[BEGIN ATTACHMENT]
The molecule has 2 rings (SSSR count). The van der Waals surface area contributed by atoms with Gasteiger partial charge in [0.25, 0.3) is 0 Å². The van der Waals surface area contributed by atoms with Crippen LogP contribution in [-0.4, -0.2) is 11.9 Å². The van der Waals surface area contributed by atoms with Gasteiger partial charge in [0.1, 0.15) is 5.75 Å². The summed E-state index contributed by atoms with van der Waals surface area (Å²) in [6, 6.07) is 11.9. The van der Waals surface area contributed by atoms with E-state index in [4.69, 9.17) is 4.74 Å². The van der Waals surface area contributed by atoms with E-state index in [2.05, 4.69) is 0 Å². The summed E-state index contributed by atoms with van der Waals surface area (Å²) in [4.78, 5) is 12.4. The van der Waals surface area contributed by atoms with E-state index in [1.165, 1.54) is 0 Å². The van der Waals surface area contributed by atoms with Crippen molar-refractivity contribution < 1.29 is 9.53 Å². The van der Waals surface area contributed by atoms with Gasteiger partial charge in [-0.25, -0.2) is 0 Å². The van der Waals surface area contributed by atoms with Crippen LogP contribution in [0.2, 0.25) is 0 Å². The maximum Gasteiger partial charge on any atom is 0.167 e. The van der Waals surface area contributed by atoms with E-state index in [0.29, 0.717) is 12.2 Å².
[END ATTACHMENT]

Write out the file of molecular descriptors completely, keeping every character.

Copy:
The molecule has 2 rings (SSSR count). The van der Waals surface area contributed by atoms with Gasteiger partial charge in [0.25, 0.3) is 0 Å². The van der Waals surface area contributed by atoms with Crippen LogP contribution in [-0.4, -0.2) is 11.9 Å². The van der Waals surface area contributed by atoms with Gasteiger partial charge in [0.1, 0.15) is 5.75 Å². The summed E-state index contributed by atoms with van der Waals surface area (Å²) in [6, 6.07) is 11.9. The van der Waals surface area contributed by atoms with E-state index in [4.69, 9.17) is 4.74 Å². The van der Waals surface area contributed by atoms with E-state index in [2.05, 4.69) is 0 Å². The summed E-state index contributed by atoms with van der Waals surface area (Å²) in [4.78, 5) is 12.4. The van der Waals surface area contributed by atoms with E-state index in [1.165, 1.54) is 0 Å². The van der Waals surface area contributed by atoms with Crippen molar-refractivity contribution < 1.29 is 9.53 Å². The van der Waals surface area contributed by atoms with Gasteiger partial charge in [-0.25, -0.2) is 0 Å². The van der Waals surface area contributed by atoms with Crippen LogP contribution in [0.2, 0.25) is 0 Å². The maximum Gasteiger partial charge on any atom is 0.167 e. The van der Waals surface area contributed by atoms with E-state index in [0.29, 0.717) is 12.2 Å².